6. Declining market risk premium

Equity market movements can be broken down into changes in earnings, changes in growth expectations and changes in discount rates. We then disaggregate the change in discount rates into movements in the risk-free rate and movements in the market risk premium in the following charts.

Decline in the implied EMRP

Source: Leadenhall

Note: Growth relates to longer-term growth expectations, not changes in near-term earnings. 

The chart presented above shows an increase in the index driven by a decline in the EMRP and stronger earnings growth expectations in both the short and long-term. This was offset somewhat by an increase in the risk-free rate towards the end of December 2022.

Leadenhall Solution:

We have decreased our assessment of the EMRP from 6.25% at 30 June 2022 to 5.75% at 31 December 2022. This reflects the effect of the EMRP on market indices.

7. Capital structure

Debt levels across industries have remained stable on average over the past six months. Thus, changes in optimal gearing are unlikely to significantly impact your discount rate.

Average gearing levels remain unchanged

Source: S&P Capital IQ

Leadenhall Solution:

As with the cost of debt, the proportion of debt used in the calculation of WACC should be based on an optimal capital structure. This is not necessarily the actual level of debt in the company or the average observed in an industry at any particular point in time. The efficient or optimal level of debt included in a discount rate should be an assessment of the level of debt that can be sustained by the specific business or CGU over the medium to long term.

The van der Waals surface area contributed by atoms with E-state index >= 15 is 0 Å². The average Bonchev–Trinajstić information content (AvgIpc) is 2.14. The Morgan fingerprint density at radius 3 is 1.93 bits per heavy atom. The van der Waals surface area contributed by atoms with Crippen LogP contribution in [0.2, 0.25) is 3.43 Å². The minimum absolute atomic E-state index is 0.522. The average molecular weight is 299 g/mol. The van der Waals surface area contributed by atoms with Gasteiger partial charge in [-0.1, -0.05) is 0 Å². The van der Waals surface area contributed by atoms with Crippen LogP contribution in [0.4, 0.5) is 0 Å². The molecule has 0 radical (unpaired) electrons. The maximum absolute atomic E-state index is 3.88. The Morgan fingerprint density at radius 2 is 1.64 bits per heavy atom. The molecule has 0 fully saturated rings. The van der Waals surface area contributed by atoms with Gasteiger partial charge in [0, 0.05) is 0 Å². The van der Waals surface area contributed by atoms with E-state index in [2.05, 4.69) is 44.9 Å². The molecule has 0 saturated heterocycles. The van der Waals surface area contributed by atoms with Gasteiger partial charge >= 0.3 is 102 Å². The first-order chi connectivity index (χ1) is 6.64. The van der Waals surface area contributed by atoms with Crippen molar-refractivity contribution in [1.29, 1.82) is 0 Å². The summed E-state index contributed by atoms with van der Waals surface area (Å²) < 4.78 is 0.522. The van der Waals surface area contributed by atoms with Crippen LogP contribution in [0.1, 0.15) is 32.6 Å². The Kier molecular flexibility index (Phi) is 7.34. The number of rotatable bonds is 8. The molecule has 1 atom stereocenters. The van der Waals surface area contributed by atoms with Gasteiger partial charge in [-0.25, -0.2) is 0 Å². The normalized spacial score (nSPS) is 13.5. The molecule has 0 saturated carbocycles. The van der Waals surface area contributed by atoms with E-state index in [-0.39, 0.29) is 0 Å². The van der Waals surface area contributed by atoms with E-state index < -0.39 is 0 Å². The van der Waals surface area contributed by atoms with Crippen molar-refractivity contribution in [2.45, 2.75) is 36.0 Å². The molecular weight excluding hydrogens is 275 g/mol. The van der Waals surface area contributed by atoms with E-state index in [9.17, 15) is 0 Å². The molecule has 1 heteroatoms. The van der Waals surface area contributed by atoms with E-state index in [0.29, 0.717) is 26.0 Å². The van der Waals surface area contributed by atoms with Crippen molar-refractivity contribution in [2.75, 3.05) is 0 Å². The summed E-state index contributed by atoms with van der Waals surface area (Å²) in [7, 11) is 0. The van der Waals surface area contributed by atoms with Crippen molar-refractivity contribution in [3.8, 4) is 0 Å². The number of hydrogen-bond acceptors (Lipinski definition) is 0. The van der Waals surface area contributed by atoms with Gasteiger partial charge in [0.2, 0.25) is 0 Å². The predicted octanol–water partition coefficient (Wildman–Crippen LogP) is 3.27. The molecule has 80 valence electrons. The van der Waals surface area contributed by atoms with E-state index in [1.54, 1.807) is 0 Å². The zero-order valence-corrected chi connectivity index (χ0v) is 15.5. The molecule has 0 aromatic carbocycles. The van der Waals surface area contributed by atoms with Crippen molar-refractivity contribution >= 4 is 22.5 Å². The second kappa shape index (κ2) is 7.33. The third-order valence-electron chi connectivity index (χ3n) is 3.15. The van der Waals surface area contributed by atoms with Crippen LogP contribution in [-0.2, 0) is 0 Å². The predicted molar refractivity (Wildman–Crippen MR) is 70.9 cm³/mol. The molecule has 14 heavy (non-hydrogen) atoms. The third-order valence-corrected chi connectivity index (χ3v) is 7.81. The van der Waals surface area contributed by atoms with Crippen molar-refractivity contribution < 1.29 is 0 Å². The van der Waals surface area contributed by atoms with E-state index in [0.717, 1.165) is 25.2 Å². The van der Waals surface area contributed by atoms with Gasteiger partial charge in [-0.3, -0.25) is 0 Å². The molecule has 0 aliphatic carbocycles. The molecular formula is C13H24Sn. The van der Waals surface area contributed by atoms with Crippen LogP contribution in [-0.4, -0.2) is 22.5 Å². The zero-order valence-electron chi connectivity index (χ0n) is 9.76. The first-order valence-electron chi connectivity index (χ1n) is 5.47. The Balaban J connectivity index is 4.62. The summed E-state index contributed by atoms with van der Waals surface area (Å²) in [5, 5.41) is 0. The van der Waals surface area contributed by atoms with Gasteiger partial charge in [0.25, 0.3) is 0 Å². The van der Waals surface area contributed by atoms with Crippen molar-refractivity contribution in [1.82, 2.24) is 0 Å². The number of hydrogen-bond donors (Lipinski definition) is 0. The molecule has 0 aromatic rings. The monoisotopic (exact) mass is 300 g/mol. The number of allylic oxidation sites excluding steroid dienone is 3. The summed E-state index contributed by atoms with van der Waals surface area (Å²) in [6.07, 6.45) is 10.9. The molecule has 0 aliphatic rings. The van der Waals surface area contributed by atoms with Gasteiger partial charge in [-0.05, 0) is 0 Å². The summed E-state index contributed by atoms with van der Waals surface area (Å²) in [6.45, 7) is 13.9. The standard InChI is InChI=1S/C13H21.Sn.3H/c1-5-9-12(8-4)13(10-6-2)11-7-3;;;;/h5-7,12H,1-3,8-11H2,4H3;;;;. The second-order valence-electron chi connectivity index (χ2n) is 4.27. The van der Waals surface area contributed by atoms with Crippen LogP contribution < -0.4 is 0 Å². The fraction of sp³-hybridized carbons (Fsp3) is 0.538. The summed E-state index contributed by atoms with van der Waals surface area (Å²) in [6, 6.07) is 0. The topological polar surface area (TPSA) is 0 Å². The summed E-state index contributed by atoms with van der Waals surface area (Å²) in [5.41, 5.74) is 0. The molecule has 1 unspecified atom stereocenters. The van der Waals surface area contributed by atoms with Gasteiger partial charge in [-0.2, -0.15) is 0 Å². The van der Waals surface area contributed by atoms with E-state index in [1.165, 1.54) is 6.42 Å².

8. Our other concerns that may attract attention

Given the impact of the COVID-19 response on economic activity and the heightened uncertainty around future earnings and cash flows, emphasis should be placed not only on the discount rates adopted but on the preparation of robust cash flow projections. Some common issues we have observed are:

◆ Optimistic forecasts with insufficient allowance for capital investment and / or time to recovery

◆ Inconsistencies between the discount rate and cash flows

◆ Relying on a single valuation methodology without considering any cross-checks

Our difference

Leadenhall doesn’t just offer thought leadership; it prides itself on knowledge delivery. Reports such as these contain the most recent, relevant information available, clearly presented to go beyond the maths and provide you with a deeper understanding of the critical issues. This analysis is updated regularly throughout the year with reports issued in December and June in line with full year and half year reporting for most Australian companies. Discount rates herein are expressed in nominal post-tax terms.1

1 Accounting standard AASB 136 – Impairment of Assets requires value in use to be assessed with a pre-tax discount rate (paragraph 55). However, market practice in Australia is to perform this analysis using a post-tax discount rate (and post-tax cash flows), with the implied pre-tax discount rate being disclosed in the financial statements.